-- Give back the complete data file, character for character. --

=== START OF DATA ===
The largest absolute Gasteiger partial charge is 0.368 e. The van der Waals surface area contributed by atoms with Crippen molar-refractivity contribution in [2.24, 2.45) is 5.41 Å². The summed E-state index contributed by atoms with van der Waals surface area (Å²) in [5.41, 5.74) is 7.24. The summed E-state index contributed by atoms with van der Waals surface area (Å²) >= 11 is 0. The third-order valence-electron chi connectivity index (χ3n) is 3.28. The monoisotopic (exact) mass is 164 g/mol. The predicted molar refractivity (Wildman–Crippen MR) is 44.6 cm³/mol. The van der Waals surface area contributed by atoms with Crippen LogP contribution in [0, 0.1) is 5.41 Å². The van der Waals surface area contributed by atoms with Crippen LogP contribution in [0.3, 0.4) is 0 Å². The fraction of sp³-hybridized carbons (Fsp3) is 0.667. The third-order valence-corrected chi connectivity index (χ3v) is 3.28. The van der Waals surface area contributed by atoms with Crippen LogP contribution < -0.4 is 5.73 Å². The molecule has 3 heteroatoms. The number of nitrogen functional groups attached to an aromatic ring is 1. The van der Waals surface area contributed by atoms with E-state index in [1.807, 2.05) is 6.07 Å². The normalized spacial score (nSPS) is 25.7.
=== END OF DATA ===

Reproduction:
The largest absolute Gasteiger partial charge is 0.368 e. The van der Waals surface area contributed by atoms with Crippen molar-refractivity contribution in [2.24, 2.45) is 5.41 Å². The summed E-state index contributed by atoms with van der Waals surface area (Å²) in [5.41, 5.74) is 7.24. The summed E-state index contributed by atoms with van der Waals surface area (Å²) >= 11 is 0. The third-order valence-electron chi connectivity index (χ3n) is 3.28. The monoisotopic (exact) mass is 164 g/mol. The predicted molar refractivity (Wildman–Crippen MR) is 44.6 cm³/mol. The van der Waals surface area contributed by atoms with Crippen LogP contribution in [0, 0.1) is 5.41 Å². The van der Waals surface area contributed by atoms with Crippen LogP contribution in [0.3, 0.4) is 0 Å². The fraction of sp³-hybridized carbons (Fsp3) is 0.667. The third-order valence-corrected chi connectivity index (χ3v) is 3.28. The van der Waals surface area contributed by atoms with Crippen LogP contribution < -0.4 is 5.73 Å². The molecule has 3 heteroatoms. The number of nitrogen functional groups attached to an aromatic ring is 1. The van der Waals surface area contributed by atoms with E-state index in [1.807, 2.05) is 6.07 Å². The normalized spacial score (nSPS) is 25.7.